Lien says that when her daughter, who was then 16, saw Cho's exhibit, she said, "'Wow, I didn't know there were that many of us that were making a difference. I better step up my game.' She proceeded to Google many of the Asian- and Pacific-Islander-American heroes and sheroes, and what could have been a 15-minute viewing became a two-hour experience for her."
That's exactly the kind of reaction Cho wants her cookies to elicit. "With all that has happened, and all that's still happening in America, it's so easy to become desensitized. Cookies are always going to be inviting, and your curiosity is always going to be stoked. I've never seen them met with less eagerness to know more."
Cho is also spreading awareness through a children's book she wrote and illustrated, Role Models Who Look Like Me: Asian-Americans and Pacific Islanders Who Made History. These are the types of stories of Asian-American representation that Cho says were lacking in her own childhood. Although she grew up in Los Angeles, the daughter of a renowned Taekwondo master, Cho says she was the only Korean-American kid in her community. "I felt like a minority within a minority," she told me. It's a feeling that followed her into adulthood, as she described in her TEDx talk: "Growing up as an Asian-American, I felt that I needed to accept being invisible."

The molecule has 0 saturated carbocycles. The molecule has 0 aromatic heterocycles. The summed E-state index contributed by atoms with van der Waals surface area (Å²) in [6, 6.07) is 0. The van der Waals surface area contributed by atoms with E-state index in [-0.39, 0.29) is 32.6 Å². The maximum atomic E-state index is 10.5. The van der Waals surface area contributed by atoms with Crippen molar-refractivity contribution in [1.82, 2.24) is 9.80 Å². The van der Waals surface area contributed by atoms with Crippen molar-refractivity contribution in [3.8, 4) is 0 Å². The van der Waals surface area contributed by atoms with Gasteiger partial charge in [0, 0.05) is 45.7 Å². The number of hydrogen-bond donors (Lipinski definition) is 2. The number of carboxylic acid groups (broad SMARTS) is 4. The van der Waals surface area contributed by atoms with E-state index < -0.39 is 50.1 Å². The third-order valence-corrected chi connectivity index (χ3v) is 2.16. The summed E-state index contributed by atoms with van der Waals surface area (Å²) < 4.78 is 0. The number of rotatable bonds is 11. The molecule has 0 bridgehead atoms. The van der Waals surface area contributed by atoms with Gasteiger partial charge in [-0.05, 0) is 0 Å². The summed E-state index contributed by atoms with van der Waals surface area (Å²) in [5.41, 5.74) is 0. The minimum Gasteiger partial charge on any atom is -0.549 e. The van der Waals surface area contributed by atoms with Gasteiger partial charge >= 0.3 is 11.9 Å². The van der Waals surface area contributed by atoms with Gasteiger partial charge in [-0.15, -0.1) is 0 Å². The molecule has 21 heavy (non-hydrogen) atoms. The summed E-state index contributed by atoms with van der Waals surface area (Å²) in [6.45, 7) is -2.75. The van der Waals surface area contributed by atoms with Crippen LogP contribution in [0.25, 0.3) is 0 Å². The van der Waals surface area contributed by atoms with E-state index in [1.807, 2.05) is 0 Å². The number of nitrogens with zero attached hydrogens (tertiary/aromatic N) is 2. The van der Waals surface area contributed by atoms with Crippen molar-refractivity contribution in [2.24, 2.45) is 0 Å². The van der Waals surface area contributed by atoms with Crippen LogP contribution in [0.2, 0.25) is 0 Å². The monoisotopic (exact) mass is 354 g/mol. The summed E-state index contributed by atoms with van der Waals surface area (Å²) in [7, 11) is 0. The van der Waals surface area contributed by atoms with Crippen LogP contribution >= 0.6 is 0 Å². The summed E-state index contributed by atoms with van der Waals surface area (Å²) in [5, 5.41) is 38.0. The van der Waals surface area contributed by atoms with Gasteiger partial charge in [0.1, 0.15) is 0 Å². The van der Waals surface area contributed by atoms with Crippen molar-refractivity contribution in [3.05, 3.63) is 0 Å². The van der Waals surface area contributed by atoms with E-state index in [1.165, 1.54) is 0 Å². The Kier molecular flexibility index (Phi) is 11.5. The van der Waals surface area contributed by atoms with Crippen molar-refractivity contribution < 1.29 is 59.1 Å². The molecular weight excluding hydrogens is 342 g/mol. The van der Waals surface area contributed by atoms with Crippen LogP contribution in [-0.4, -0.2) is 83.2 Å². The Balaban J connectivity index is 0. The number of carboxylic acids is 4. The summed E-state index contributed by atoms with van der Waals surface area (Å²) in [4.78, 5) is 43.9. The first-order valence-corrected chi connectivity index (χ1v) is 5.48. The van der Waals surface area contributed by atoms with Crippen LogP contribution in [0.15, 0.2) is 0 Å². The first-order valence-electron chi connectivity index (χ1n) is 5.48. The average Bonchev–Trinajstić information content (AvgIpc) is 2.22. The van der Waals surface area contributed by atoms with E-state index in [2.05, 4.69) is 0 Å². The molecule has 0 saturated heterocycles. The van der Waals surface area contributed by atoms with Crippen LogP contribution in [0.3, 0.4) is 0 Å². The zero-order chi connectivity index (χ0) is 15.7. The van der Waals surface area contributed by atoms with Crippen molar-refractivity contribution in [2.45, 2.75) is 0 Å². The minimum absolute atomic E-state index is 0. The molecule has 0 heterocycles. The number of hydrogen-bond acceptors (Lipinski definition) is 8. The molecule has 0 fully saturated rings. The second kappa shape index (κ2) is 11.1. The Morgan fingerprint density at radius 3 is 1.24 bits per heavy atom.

While promoting her book, Cho has visited schools as a guest lecturer. In her presentations, Cho will often ask children whether they, too, have ever felt left out or lonely, as she once did. Teacher Amy Kim, an early-childhood educator at Pittsburgh's Shady Side Academy, observed her students' responses during Cho's recent visit.
"Our students were immediately impacted by her visit," Kim says. 
"For our Asian-American students especially, they absolutely connected withher and her children's book almost immediately. Their faces ssaid it
all by their proud expressions. ... The Asian children gleamed, 
knowing these famous Americans were similar to them."
 As part of the presentation, Kim says Cho helped students make
 their own cookie self-portraits.
As for Cho's own role models? She cites among them James Beard 
award-winning chef Joanne Chang, whose cookbooks served 
as an early inspiration for Cho's journey as a self-taught baker and artist. 
During a recent trip to Boston, Cho got to meet Chang. Of course,